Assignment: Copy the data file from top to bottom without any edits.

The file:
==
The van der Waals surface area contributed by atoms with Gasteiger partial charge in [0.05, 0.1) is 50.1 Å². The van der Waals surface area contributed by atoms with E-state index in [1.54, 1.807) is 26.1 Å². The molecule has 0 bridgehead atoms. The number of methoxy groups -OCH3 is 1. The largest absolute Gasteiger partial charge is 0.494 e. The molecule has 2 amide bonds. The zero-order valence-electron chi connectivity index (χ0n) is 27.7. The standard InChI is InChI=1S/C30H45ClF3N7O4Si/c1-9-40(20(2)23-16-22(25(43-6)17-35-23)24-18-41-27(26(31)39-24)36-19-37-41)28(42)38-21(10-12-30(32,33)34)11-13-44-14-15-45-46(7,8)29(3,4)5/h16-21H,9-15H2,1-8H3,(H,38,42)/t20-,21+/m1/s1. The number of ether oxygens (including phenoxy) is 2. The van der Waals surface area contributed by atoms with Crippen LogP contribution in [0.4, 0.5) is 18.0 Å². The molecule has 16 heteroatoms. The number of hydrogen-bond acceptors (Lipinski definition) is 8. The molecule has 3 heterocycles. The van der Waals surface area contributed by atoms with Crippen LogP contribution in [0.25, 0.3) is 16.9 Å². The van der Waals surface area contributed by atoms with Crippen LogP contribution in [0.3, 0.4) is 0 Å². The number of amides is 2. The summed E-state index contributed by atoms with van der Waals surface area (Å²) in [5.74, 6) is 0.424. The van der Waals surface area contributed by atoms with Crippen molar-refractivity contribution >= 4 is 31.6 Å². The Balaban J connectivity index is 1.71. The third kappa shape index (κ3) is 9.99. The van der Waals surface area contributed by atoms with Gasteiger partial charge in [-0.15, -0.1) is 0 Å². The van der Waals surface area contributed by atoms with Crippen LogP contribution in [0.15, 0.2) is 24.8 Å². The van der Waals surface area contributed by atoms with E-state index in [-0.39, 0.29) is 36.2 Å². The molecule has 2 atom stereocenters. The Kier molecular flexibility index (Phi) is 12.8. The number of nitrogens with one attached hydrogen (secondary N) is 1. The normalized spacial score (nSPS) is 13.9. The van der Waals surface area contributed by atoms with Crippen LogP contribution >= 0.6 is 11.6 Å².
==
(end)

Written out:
The van der Waals surface area contributed by atoms with Gasteiger partial charge in [0.05, 0.1) is 50.1 Å². The van der Waals surface area contributed by atoms with E-state index in [1.54, 1.807) is 26.1 Å². The molecule has 0 bridgehead atoms. The number of methoxy groups -OCH3 is 1. The largest absolute Gasteiger partial charge is 0.494 e. The molecule has 2 amide bonds. The zero-order valence-electron chi connectivity index (χ0n) is 27.7. The standard InChI is InChI=1S/C30H45ClF3N7O4Si/c1-9-40(20(2)23-16-22(25(43-6)17-35-23)24-18-41-27(26(31)39-24)36-19-37-41)28(42)38-21(10-12-30(32,33)34)11-13-44-14-15-45-46(7,8)29(3,4)5/h16-21H,9-15H2,1-8H3,(H,38,42)/t20-,21+/m1/s1. The number of ether oxygens (including phenoxy) is 2. The van der Waals surface area contributed by atoms with Crippen LogP contribution in [0.4, 0.5) is 18.0 Å². The molecule has 16 heteroatoms. The number of hydrogen-bond acceptors (Lipinski definition) is 8. The molecule has 3 heterocycles. The van der Waals surface area contributed by atoms with Crippen LogP contribution in [0.25, 0.3) is 16.9 Å². The van der Waals surface area contributed by atoms with Crippen LogP contribution in [0.3, 0.4) is 0 Å². The number of amides is 2. The summed E-state index contributed by atoms with van der Waals surface area (Å²) in [5.74, 6) is 0.424. The van der Waals surface area contributed by atoms with Crippen molar-refractivity contribution >= 4 is 31.6 Å². The Balaban J connectivity index is 1.71. The third kappa shape index (κ3) is 9.99. The van der Waals surface area contributed by atoms with Gasteiger partial charge in [-0.15, -0.1) is 0 Å². The van der Waals surface area contributed by atoms with Crippen LogP contribution in [0.15, 0.2) is 24.8 Å². The van der Waals surface area contributed by atoms with E-state index in [-0.39, 0.29) is 36.2 Å². The molecule has 2 atom stereocenters. The Kier molecular flexibility index (Phi) is 12.8. The number of nitrogens with one attached hydrogen (secondary N) is 1. The normalized spacial score (nSPS) is 13.9. The van der Waals surface area contributed by atoms with Crippen LogP contribution >= 0.6 is 11.6 Å².